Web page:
Saturday, May 28, 2016

Wynton Kelly - "A Happy Feeling"

© -Steven Cerra, copyright protected; all rights reserved.


Of the late pianist Wynton Kelly [1931-1971], Richard Cook and Brian Morton in their Penguin Guide to Jazz on CD, 6th Ed. have written: “His chording [comping or accompaniment] behind a soloist has a gentle but dynamic bounce. He never does anything to startle a listener, but he has a bright, swinging, communicative style that always appeals. He deserves wider recognition.”

And so the following piece about Wynton by Gene Lees in an effort to promote this wider recognition.

“If they gave awards for unpretentiousness, Wynton Kelly would win a large loving cup. The stocky pianist, just entering his fourth year in the rhythm section of the Miles Davis quintet-turned-sextet, has the distinction of being about the most unobtrusive pianist in jazz, while at the same time inspiring an enormous professional admiration.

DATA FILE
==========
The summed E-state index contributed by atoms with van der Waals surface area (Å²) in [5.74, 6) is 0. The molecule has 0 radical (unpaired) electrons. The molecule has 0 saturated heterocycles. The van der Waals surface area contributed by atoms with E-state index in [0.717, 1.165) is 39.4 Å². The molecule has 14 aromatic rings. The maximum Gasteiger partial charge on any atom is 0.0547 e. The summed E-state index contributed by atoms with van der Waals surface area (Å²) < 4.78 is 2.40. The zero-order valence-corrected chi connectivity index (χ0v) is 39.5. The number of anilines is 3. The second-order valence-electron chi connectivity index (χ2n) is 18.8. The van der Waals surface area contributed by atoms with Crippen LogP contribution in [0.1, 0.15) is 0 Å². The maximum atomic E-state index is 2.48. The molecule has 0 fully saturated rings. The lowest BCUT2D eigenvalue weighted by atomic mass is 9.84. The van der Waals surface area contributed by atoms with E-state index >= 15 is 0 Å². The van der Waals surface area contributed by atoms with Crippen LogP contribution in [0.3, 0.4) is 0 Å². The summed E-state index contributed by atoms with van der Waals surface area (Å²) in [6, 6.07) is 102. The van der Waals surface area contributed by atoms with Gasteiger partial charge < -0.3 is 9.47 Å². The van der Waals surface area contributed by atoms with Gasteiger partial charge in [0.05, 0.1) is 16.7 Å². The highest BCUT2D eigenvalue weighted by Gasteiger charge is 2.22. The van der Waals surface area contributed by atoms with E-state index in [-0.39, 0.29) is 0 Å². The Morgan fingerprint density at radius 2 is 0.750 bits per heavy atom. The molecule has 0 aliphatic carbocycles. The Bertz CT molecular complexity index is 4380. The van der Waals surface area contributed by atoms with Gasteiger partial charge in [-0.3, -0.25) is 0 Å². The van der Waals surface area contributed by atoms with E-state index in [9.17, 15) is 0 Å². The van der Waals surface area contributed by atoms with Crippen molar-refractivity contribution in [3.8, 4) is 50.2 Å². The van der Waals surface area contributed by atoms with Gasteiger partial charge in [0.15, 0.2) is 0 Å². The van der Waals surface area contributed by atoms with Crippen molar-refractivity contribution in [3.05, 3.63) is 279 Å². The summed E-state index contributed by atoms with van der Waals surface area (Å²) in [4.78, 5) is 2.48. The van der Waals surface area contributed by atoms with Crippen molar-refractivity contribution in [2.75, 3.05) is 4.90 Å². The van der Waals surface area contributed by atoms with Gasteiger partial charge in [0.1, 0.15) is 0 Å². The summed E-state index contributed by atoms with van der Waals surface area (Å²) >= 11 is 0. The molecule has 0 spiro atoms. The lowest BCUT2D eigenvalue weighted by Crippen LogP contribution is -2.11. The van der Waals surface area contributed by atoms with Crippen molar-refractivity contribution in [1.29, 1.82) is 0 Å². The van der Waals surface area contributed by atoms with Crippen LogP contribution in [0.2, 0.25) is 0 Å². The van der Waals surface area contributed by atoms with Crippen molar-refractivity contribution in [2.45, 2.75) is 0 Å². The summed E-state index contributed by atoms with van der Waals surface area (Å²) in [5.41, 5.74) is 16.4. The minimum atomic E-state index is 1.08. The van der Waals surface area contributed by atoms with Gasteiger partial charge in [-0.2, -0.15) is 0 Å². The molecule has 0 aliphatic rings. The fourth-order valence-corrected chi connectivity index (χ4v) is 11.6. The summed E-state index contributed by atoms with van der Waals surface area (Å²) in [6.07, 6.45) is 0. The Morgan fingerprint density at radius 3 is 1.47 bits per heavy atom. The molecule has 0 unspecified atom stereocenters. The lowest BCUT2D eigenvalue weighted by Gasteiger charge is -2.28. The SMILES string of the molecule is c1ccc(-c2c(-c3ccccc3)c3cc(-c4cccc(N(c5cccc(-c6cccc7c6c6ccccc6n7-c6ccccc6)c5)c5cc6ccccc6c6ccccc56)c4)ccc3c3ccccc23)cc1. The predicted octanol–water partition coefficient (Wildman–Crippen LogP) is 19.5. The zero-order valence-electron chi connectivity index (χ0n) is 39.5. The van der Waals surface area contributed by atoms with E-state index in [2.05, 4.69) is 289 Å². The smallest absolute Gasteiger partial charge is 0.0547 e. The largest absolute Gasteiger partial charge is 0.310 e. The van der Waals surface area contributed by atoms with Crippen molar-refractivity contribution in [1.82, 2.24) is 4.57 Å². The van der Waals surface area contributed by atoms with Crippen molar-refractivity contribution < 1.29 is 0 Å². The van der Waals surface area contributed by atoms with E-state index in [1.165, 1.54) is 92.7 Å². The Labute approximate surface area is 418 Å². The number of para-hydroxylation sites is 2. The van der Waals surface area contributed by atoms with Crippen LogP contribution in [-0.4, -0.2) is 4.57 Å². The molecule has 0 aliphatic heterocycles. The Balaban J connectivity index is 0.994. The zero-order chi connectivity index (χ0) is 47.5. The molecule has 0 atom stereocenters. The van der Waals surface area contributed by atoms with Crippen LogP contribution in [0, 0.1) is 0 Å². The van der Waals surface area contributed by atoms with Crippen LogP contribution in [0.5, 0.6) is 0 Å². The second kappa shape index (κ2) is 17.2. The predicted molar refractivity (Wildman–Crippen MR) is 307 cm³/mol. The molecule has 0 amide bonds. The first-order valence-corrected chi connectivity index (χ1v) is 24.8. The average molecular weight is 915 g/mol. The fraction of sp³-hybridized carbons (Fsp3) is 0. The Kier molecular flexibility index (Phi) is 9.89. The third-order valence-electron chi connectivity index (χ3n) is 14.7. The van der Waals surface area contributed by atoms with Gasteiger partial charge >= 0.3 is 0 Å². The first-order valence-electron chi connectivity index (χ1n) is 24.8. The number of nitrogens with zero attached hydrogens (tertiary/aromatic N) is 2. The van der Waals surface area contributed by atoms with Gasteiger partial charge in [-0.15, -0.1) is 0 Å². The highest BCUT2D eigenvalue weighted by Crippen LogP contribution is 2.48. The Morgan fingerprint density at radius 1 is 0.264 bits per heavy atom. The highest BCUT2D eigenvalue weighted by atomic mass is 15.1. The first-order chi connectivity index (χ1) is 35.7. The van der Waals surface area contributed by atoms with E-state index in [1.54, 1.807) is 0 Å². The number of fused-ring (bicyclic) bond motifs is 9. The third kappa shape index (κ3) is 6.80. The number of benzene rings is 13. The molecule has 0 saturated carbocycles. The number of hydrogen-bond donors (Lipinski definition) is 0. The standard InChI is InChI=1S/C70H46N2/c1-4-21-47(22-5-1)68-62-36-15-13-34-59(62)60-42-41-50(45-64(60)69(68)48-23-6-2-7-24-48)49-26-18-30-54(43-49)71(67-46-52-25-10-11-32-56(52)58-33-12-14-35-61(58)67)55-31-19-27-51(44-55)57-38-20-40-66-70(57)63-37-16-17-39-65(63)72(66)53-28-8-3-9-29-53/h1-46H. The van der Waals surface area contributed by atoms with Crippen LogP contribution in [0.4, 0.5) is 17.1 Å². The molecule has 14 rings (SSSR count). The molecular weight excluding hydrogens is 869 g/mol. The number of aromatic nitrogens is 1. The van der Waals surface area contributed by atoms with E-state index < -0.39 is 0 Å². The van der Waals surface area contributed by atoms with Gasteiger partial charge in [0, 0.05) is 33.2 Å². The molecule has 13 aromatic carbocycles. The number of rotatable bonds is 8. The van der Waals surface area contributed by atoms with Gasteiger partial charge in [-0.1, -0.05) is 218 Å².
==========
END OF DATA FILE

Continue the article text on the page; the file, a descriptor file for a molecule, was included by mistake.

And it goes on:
If being imitated is the mark of having arrived, Kelly has arrived. His ebullient approach to solos has seeped into the playing of a wide variety of pianists, and he has written the very definition of good comping.

"Wynton," said Voice of America jazz commentator Willis Conover, one of the many persons who has tried (with middling success) to pin down verbally the nature of Kelly and his music, "has a marvelous go-to-hell attitude. Like the Miles Davis attitude turned active, and with humor added."

Not that there is a hint of antagonism in Kelly or his playing. "He always projects a happy feeling, regardless of the tempo," said trombonist J. J. Johnson, currently a co-worker of Kelly's in the Davis group. But there is a disinclination to overwhelm the listener. Kelly seems content to let the listener come to him.

"Wynton has by no means shown all the things he can do," commented Bill Evans, a forerunner of Kelly's with Miles. (First there was Red Garland, then Evans, who in turn was succeeded by Kelly.)